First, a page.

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Disclaimer: this page is not written from the point of view of a Morphine fanatic and is not generally intended for narrow-perspective Morphine fanatics. If you are deeply offended by criticism, non-worshipping approach to your favourite artist, or opinions that do not match your own, do not read any further. If you are not, please consult the guidelines for sending your comments before doing so. For information on reviewing principles, please see the introduction. For specific non-comment-related questions, consult the message board.
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READER COMMENTS SECTION
Year Of Release: 1992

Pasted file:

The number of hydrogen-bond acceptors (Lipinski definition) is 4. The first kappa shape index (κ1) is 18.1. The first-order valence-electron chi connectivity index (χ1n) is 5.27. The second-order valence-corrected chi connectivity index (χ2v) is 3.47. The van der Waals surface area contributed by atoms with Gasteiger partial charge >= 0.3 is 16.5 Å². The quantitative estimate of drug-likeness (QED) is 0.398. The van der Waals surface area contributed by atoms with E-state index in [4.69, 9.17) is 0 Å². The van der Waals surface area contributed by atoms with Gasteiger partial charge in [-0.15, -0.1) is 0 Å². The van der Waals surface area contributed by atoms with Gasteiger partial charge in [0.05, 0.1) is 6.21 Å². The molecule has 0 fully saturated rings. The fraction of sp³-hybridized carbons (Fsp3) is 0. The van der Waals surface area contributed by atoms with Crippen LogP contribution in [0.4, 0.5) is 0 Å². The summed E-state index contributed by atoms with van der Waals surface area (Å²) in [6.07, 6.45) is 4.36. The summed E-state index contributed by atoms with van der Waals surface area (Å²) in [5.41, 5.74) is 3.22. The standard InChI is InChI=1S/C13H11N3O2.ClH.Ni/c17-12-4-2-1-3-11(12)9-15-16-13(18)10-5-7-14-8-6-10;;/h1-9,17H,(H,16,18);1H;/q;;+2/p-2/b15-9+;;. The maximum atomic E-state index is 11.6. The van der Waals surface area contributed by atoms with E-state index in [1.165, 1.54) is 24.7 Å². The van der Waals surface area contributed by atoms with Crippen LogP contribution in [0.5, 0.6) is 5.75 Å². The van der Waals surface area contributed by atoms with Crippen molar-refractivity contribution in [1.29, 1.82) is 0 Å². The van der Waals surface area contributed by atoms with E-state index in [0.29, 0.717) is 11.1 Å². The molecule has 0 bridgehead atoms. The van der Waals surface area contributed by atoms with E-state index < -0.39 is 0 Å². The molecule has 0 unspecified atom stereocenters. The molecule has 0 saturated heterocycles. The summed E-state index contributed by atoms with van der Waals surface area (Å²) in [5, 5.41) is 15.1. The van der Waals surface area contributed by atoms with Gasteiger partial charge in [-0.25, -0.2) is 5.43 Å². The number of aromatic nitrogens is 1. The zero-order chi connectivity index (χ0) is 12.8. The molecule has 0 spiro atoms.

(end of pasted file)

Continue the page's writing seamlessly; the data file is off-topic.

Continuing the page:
This is, in a large part, beautiful, and the rating could be much higher were it a bit longer and a bit less stuck in the same groove (and, most importantly, had the band not released several records that were even better). The funny thing is how incredibly accessible this stuff is. Hey, in fact, several of the songs on here could quite easily be commercial hits on the soft-rock or roots-rock circuit; all it'd take would be a change of the arrangement. After all, don't forget that Mark Sandman's past was barroom boogie or something like that.However, it's the arrangements that matter, ultimately. It's amazing that the band arrives at a more or less unique sound of their own without actually doing anything - in the friggin' Nineties at that. All it requires is one thing: dump the guitar. With just a solid, steady rhythm section and a versatile sax player, Good is minimalistic and sparse, but that's what makes it intriguing and charming. The formula looks simple, but nobody ever used it before, unless you count Van Der Graaf Generator or somebody like that (VDGG did have at least an extra keyboard player, though). Or, of course, unless you count various jazz trios, and some of the songs on Morphine's debut are actually plain jazz instead of rock; but others are deeply rooted in classic Fifties' boogie, while still others show that Morphine did pay at least some attention to the alternative scene of the times. Good is also, despite the title, a pretty dark album, although it never shoves its darkness in your face. The atmosphere is moderate throughout - meaning life more or less sucks, but you gotta live with that instead of cutting your veins on the spot or "pouring your tortured soul out" in a thunderous guitar solo. A bit emotionally similar to Nick Drake, I'd say, even if textur-ally the two couldn't be more apart. This really helps the music to get through, actually; I'm pretty surprised Morphine never hit the big time with this album, as it's bound to not offend anybody's musical tastes, as "low" or "high" as those could be. The very best thing, though, is that the melodies are good. Vocal melodies, basslines, sax riffs - many, if not most, of them constructed with care and passion. It's not just unstructured jazzy noodling, not just a bunch of disconnected three-minute grooves. It's real songs, with real staying power and real memorability. Granted, a few of the melodies are kinda generic - some use the basic 12-bar structure, some don't amount above average boogie, but if you're smart enough to "update" average boogie with a unique atmosphere, I say go for it, and they do. Oh, and, as far as musical similarities go, I'd say the closest analogy to these songs can be found in those rare "mainstream-like" jazzy numbers Can used to do in the Mooney period, like 'She Brings The Rain'. Ha! Now that I think about it, the most Can-like song on here is called 'You Look Like Rain'. Coincidence? Most probably so, but I wouldn't want you to believe it anyway. To hell with coincidences, they make our life more boring. Instead, just believe me when I say 'You Look Like Rain' is a terrific number where Sandman sounds like a cross between an old blues guy and... uhm... another old blues guy. If you like relaxing gloomy jazz pop, it's the song for you. Same goes for the slow, dirgey sound of 'I Know You' and a couple others. But then there's also some stuff which is more upbeat. The title track, for instance, which begins with the band slowly stepping in one-by-one (of particular note is Jerome Deupree's unbelievably tasteful light jazzy drumming), is a quirky little shuffle with grimey sexual overtones (well, I guess they're sexual overtones), just one more of those better kinds of songs where you feel that some important part of the message is concealed from you when in reality maybe it's not, but you're still left with a boost to your own intelligence in the end. 'Have A Lucky Day' actually rocks pretty damn hard for a song which, on the surface, doesn't rock at all - but the sax-and-drums interplay certainly rocks my personal boat in a BIG BIG BIG way. 'Players win and winners play - have a lucky day', a chorus you'll never forget unless you happen to miss it because they're playing so quietly. So listen, goddammit, or the only song you'll ever remember will be 'You Speak My Language', a fascinating - and funny in a bleak way - tale of alienation. This one's a faster, and mildly heavier, rocker, in which Sandman actually stoops to screaming parts of the chorus - wow, imagine that for an "alternative rocker", really. Oh wait, I forgot, there's one more fast boogie-influenced rocker, 'Test Tube/Shoot'm Down', which is just as good. Sincere, rocking, energetic, and all, and all of this with nary a guitar tingle in sight (even if the saxes are double-tracked). I'll shut up right here because it's pretty hard to describe melodies that don't differ from each other except for, you know, the actual chord sequences, but to cut a long story short, there's not one misfire on the album - as far as the formula goes, any effort made within it is worth a reward. Just a bit too samey for my tastes, but then again, I didn't use it against the Ramones, now did I?